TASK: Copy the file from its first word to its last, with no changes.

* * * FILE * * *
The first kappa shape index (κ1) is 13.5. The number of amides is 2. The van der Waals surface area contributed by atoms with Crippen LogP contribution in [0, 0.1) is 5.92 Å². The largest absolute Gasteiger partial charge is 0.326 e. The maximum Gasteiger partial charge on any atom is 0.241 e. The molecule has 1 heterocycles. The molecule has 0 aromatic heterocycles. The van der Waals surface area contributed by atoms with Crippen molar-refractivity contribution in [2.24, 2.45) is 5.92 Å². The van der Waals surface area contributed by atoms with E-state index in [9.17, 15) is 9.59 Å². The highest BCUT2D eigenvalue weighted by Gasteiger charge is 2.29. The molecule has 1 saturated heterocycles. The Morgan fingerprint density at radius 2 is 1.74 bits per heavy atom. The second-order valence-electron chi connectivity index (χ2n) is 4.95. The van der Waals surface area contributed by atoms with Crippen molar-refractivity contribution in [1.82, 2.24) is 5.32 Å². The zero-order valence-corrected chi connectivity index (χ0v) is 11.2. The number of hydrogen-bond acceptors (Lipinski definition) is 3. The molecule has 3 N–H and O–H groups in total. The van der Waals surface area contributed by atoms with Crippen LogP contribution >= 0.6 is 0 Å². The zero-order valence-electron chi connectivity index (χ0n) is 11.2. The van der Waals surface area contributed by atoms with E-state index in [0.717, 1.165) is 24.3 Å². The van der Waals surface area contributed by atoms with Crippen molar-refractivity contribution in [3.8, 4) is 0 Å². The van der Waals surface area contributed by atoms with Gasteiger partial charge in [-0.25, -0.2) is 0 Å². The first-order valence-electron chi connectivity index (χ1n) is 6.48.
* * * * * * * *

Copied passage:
The first kappa shape index (κ1) is 13.5. The number of amides is 2. The van der Waals surface area contributed by atoms with Crippen LogP contribution in [0, 0.1) is 5.92 Å². The largest absolute Gasteiger partial charge is 0.326 e. The maximum Gasteiger partial charge on any atom is 0.241 e. The molecule has 1 heterocycles. The molecule has 0 aromatic heterocycles. The van der Waals surface area contributed by atoms with Crippen molar-refractivity contribution in [2.24, 2.45) is 5.92 Å². The van der Waals surface area contributed by atoms with E-state index in [9.17, 15) is 9.59 Å². The highest BCUT2D eigenvalue weighted by Gasteiger charge is 2.29. The molecule has 1 saturated heterocycles. The Morgan fingerprint density at radius 2 is 1.74 bits per heavy atom. The second-order valence-electron chi connectivity index (χ2n) is 4.95. The van der Waals surface area contributed by atoms with Crippen molar-refractivity contribution in [1.82, 2.24) is 5.32 Å². The zero-order valence-corrected chi connectivity index (χ0v) is 11.2. The number of hydrogen-bond acceptors (Lipinski definition) is 3. The molecule has 3 N–H and O–H groups in total. The van der Waals surface area contributed by atoms with Crippen LogP contribution >= 0.6 is 0 Å². The zero-order valence-electron chi connectivity index (χ0n) is 11.2. The van der Waals surface area contributed by atoms with E-state index in [0.717, 1.165) is 24.3 Å². The van der Waals surface area contributed by atoms with Crippen molar-refractivity contribution in [3.8, 4) is 0 Å². The van der Waals surface area contributed by atoms with Gasteiger partial charge in [-0.25, -0.2) is 0 Å². The first-order valence-electron chi connectivity index (χ1n) is 6.48.